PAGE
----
This article was published in Australian Dictionary of Biography, Volume 16, (MUP), 2002
James Lawrence Stapleton (1904-1979), librarian, was born on 16 March 1904 at Mount Gambier, South Australia, elder son of Percival de Soligny Stapleton, telegraph-operator, and his wife Louisa, née Lyford, both South Australian-born. Educated at Norwood District High School, James passed the junior public examination in 1920 and joined the staff of the Public Library of South Australia in the following year. His training as a librarian was practical rather than academic; he worked as a cadet until 1927 and then as a junior library assistant. On 7 May 1935 at Holy Trinity Church, Adelaide, he married with Anglican rites Euthene Breton Grosser, a stenographer.
From 1938 Stapleton managed the library's country lending service, gaining experience which contributed to his appointment as State librarian in Queensland in 1947. In their 1935 report, Australian Libraries, Ralph Munn and Ernest Pitt had excoriated the Public Library of Queensland. Free library services were almost non-existent, subscription libraries were run by local schools of arts, and the Queensland Bush Book Club was only able to reach a limited number of people in isolated areas. In 1945 the Library Board of Queensland commissioned John Metcalfe, principal librarian of the Public Library of New South Wales, to report on the public library service 'in and from Brisbane'. He recommended that year that the Public Library of Queensland be renamed the State Library of Queensland, that the Oxley Library be incorporated within it as a separate historical collection, and that the State Library should include a country reference and circulation department.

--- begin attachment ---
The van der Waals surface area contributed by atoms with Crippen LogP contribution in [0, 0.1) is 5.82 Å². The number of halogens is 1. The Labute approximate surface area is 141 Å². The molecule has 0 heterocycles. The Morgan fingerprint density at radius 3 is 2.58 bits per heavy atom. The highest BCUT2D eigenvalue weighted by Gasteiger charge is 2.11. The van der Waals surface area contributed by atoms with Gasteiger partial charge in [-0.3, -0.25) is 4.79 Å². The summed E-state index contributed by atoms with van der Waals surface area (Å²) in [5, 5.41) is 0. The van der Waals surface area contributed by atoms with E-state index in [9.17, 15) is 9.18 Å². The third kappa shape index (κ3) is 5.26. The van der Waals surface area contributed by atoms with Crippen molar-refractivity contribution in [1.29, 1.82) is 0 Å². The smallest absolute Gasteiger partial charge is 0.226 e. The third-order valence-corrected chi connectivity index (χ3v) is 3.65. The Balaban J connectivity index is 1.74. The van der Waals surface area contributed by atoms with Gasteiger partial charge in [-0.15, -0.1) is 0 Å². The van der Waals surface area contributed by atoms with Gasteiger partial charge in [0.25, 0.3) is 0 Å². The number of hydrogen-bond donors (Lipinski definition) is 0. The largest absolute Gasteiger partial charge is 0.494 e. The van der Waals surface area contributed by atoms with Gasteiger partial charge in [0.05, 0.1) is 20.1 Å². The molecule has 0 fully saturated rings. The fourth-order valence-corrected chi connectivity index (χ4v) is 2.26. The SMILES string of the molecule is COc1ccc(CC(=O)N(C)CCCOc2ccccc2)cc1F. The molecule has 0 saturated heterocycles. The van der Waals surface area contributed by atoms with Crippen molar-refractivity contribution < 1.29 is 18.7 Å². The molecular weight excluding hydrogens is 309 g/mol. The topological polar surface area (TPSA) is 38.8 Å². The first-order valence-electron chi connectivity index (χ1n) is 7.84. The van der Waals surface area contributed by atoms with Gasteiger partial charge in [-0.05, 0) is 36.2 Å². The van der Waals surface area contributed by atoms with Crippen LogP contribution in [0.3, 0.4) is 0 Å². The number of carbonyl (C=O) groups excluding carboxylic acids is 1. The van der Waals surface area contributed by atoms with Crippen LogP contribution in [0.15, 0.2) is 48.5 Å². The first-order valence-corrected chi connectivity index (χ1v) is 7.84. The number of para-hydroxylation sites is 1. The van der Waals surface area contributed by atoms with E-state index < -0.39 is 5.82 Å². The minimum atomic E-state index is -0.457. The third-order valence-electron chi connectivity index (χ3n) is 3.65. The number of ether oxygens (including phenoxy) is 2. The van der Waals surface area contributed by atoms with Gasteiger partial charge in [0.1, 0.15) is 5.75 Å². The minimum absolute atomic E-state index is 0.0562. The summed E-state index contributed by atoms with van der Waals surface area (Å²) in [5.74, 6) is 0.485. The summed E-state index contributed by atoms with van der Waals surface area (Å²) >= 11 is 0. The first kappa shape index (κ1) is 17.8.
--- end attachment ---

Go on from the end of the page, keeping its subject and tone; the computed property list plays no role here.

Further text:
Shortly after Stapleton took up duty in Queensland in May 1947, the Library Board approved the establishment of the Country Lending Service to provide reference books for individuals in remote communities. In an effort to promote libraries Stapleton travelled around the State. He arranged for a 'model children's library'—designed to demonstrate the benefits of free municipal libraries—to tour Queensland in 1951 on the Jubilee (of Federation) Art Train. The development of free library services, however, was hampered by insufficient government funding. In addition, the Library Board's decision not to impose minimum standards of service meant that there was no differential scale of subsidy for free and subscription libraries. Despite a continuing struggle due to the Public Library's being housed in an unsuitable building, the structure for the State Library was put in place during Stapleton's term of office. Training classes in librarianship were introduced and the archives section commenced operations in 1959.
While still a relatively young man, Stapleton had suffered the first of a number of heart attacks, but he continued working until 1970. By then, the Public Library had a staff of 120 and all but six of the eighty-three local authorities responsible for libraries offered free lending services. Stapleton was essentially a very private man, although genial and kindly. In later years he was a keen fancier and grower of orchids. After his retirement he served (1970-72) on the Oxley Memorial Library Advisory Committee. Survived by his wife and their son, he died on 15 March 1979 in Brisbane and was cremated.
Shirley McCorkindale, 'Stapleton, James Lawrence (1904–1979)', Australian Dictionary of Biography, National Centre of Biography, Australian National University, http://adb.anu.edu.au/biography/stapleton-james-lawrence-11752/text21017, published first in hardcopy 2002, accessed online 1 December 2015.
This article was first published in hardcopy in Australian Dictionary of Biography, Volume 16, (MUP), 2002